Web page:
4_IncreasingGlobalCompetition

4_IncreasingGlobalCompetition - PRELIMINARY NOT FOR...

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PRELIMINARY NOT FOR QUOTATION Increasing Global Competition and Labor Productivity: Lessons from the US Automotive Industry MCKINSEY GLOBAL INSTITUTE Martin Neil Baily Diana Farrell Ezra Greenberg Jan-Dirk Henrich Naoko Jinjo Maya Jolles Jaana Remes November 7, 2005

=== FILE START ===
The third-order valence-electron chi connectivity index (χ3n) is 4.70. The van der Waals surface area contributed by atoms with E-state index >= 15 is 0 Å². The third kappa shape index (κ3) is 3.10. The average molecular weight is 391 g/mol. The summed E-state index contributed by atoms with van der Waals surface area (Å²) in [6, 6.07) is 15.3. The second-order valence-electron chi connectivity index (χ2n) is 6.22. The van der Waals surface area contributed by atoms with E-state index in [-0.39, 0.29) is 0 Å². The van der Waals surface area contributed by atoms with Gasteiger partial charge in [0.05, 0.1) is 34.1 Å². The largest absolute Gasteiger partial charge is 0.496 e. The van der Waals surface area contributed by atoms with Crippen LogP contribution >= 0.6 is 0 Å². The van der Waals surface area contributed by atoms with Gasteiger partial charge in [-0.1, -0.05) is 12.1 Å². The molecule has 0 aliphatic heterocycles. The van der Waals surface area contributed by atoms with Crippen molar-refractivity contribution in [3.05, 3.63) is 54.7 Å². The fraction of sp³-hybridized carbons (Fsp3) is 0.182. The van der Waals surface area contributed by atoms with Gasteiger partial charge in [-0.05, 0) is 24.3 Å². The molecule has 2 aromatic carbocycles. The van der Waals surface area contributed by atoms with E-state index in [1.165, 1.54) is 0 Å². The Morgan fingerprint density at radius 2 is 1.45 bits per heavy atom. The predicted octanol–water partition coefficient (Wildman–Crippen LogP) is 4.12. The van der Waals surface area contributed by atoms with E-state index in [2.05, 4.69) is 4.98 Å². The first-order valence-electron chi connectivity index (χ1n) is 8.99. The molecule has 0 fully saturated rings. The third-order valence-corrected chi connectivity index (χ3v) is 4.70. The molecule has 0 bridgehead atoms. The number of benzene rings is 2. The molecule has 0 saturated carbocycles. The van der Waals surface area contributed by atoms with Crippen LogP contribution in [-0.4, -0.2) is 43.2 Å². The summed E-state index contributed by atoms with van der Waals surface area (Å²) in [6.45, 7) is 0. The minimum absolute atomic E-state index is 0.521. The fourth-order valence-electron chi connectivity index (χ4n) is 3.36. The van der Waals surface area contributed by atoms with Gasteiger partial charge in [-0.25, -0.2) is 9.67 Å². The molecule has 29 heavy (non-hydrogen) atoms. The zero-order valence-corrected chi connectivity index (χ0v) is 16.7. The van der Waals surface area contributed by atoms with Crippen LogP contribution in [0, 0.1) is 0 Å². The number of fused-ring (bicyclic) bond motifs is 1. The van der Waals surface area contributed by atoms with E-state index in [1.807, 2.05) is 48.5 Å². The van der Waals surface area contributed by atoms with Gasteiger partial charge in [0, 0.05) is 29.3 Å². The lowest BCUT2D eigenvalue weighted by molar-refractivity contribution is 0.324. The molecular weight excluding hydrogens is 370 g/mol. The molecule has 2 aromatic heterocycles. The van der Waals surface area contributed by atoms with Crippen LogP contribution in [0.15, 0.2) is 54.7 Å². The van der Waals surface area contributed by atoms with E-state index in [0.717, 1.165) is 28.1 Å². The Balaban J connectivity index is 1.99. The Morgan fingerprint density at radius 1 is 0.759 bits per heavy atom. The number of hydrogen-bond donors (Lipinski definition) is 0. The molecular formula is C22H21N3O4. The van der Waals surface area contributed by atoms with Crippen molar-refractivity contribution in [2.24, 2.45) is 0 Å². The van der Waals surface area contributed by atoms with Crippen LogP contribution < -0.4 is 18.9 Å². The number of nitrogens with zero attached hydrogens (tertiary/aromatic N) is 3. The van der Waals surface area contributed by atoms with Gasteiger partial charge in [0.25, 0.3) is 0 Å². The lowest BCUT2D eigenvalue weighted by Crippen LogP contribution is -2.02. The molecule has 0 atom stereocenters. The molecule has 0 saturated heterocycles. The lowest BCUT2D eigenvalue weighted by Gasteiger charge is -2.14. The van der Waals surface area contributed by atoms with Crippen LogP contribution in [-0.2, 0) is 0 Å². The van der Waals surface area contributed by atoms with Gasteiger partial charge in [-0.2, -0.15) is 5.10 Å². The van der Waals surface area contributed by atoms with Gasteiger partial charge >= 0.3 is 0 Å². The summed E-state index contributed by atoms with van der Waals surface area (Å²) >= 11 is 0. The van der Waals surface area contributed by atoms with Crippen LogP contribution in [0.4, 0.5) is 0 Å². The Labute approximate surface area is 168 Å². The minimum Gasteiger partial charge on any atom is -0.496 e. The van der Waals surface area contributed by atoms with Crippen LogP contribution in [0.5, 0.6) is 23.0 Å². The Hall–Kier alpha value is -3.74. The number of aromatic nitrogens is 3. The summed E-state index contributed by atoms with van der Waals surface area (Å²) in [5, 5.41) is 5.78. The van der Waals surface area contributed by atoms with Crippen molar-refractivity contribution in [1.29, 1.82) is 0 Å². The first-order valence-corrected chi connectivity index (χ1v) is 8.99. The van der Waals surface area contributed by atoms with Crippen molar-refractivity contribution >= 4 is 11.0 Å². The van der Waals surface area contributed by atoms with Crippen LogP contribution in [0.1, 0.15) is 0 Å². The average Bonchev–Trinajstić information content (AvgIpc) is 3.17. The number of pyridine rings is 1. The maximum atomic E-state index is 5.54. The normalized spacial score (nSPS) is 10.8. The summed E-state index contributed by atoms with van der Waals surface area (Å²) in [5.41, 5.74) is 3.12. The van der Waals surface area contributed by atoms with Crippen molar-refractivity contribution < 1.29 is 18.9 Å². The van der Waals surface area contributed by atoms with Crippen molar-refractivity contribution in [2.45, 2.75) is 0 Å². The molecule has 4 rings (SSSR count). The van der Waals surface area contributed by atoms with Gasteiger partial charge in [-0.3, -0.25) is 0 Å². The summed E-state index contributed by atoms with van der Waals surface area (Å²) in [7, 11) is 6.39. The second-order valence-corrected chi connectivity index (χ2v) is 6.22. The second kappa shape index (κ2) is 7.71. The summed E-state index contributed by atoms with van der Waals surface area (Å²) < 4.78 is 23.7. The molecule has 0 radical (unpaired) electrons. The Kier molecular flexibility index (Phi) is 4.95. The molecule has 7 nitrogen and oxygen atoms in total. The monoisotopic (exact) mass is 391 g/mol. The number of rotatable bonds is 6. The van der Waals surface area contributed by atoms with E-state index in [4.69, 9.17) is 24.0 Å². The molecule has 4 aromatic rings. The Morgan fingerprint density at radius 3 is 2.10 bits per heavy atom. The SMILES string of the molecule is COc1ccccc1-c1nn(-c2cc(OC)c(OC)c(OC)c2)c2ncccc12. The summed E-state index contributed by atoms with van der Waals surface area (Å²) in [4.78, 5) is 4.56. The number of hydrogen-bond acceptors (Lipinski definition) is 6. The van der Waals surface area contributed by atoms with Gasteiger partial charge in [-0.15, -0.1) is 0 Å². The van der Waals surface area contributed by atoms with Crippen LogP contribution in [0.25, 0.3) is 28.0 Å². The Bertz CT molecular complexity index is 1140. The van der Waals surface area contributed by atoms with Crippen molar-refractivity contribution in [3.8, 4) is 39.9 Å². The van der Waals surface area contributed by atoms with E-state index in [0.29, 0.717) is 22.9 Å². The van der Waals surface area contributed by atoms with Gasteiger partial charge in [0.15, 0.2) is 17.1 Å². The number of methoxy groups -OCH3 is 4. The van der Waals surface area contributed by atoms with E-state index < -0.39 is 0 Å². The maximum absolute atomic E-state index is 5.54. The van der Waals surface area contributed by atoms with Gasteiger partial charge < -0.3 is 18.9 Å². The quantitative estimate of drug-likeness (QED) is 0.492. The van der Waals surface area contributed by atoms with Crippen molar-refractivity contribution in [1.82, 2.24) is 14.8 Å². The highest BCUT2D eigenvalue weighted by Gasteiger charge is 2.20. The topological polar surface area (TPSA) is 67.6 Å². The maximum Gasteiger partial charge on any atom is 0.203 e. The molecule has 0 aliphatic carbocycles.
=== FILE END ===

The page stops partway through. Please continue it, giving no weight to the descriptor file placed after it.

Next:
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Preliminary Not for quotation 2 1. Introduction Increasing global competition is changing the environment facing most companies today. As trade barriers fall and transaction costs decline, new global competitors are entering previously more isolated domestic markets. In response to this intensified competitive pressure, local companies are pushed to enhance performance by innovating and adopting process and product improvements. This domestic sector dynamic leads to higher productivity, which, in turn, can create sustainable competitive advantages for companies, as well as being the most important driver of job creation and per-capita income growth for the economy. This link has been established in McKinsey Global Institute’s extensive country productivity research. Our new study goes further than previous research by focusing on how increasing global competition leads to productivity growth, using the US automotive manufacturing sector as a case example. More specifically, we have focused on the production of new vehicles in the US, including parts assembly. We have chosen this example because of the globally competitive nature of the automotive market and the size of the US in this market over our period of analysis. As we shall see, some of the non-US original equipment manufacturers (OEMs) had clear productivity advantages which enabled them to create significant competitive pressure in the US market. In this report, we look at how the Big Three US OEMs responded to the changed competitive environment, how they overcame barriers to compete, or failed to do so, and how their introduction of process and product innovations drove productivity growth (Exhibit 1). 1 We find that nearly half of the productivity increase over the period from 1987 to 2002 was driven by the adoption of improved process technology by the Big Three. About one quarter came from the shift to new products with higher value-added per hour worked. The remainder of the industry productivity increase came from increased features and quality in existing products, a shift within the industry to more efficient producers (including an increased share of production by high-efficiency transplants), and the process efficiency improvements that have arisen from changes in product mix. 1 Productivity is measured by real value-added per hour worked. The Big Three OEMs are General Motors (GM), Ford and Chrysler.
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